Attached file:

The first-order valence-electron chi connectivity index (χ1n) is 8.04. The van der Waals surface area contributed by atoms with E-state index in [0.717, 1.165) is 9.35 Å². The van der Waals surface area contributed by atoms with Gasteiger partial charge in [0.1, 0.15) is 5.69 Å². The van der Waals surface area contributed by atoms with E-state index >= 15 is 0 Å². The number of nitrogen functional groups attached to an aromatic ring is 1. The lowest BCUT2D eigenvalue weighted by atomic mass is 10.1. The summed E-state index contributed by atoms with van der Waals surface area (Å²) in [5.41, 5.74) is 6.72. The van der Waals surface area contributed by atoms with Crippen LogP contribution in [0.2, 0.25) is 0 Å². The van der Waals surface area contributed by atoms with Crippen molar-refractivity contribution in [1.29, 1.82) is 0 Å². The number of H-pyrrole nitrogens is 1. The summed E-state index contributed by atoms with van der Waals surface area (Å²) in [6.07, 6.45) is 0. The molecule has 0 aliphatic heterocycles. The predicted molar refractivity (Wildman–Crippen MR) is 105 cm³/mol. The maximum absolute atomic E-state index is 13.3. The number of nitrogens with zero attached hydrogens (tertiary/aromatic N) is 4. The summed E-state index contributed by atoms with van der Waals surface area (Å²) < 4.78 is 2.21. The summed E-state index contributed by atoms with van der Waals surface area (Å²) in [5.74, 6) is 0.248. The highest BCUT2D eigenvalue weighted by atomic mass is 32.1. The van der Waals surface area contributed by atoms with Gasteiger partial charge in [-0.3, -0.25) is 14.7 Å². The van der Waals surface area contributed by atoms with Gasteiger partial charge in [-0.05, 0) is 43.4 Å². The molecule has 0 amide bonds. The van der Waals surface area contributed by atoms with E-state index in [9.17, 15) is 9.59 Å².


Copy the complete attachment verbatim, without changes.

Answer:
The first-order valence-electron chi connectivity index (χ1n) is 8.04. The van der Waals surface area contributed by atoms with E-state index in [0.717, 1.165) is 9.35 Å². The van der Waals surface area contributed by atoms with Gasteiger partial charge in [0.1, 0.15) is 5.69 Å². The van der Waals surface area contributed by atoms with E-state index >= 15 is 0 Å². The number of nitrogen functional groups attached to an aromatic ring is 1. The lowest BCUT2D eigenvalue weighted by atomic mass is 10.1. The summed E-state index contributed by atoms with van der Waals surface area (Å²) in [5.41, 5.74) is 6.72. The van der Waals surface area contributed by atoms with Crippen LogP contribution in [0.2, 0.25) is 0 Å². The van der Waals surface area contributed by atoms with Crippen molar-refractivity contribution in [1.29, 1.82) is 0 Å². The number of H-pyrrole nitrogens is 1. The summed E-state index contributed by atoms with van der Waals surface area (Å²) in [6.07, 6.45) is 0. The molecule has 0 aliphatic heterocycles. The predicted molar refractivity (Wildman–Crippen MR) is 105 cm³/mol. The maximum absolute atomic E-state index is 13.3. The number of nitrogens with zero attached hydrogens (tertiary/aromatic N) is 4. The summed E-state index contributed by atoms with van der Waals surface area (Å²) < 4.78 is 2.21. The summed E-state index contributed by atoms with van der Waals surface area (Å²) in [5.74, 6) is 0.248. The highest BCUT2D eigenvalue weighted by atomic mass is 32.1. The van der Waals surface area contributed by atoms with Gasteiger partial charge in [-0.3, -0.25) is 14.7 Å². The van der Waals surface area contributed by atoms with Gasteiger partial charge in [-0.05, 0) is 43.4 Å². The molecule has 0 amide bonds. The van der Waals surface area contributed by atoms with E-state index in [9.17, 15) is 9.59 Å².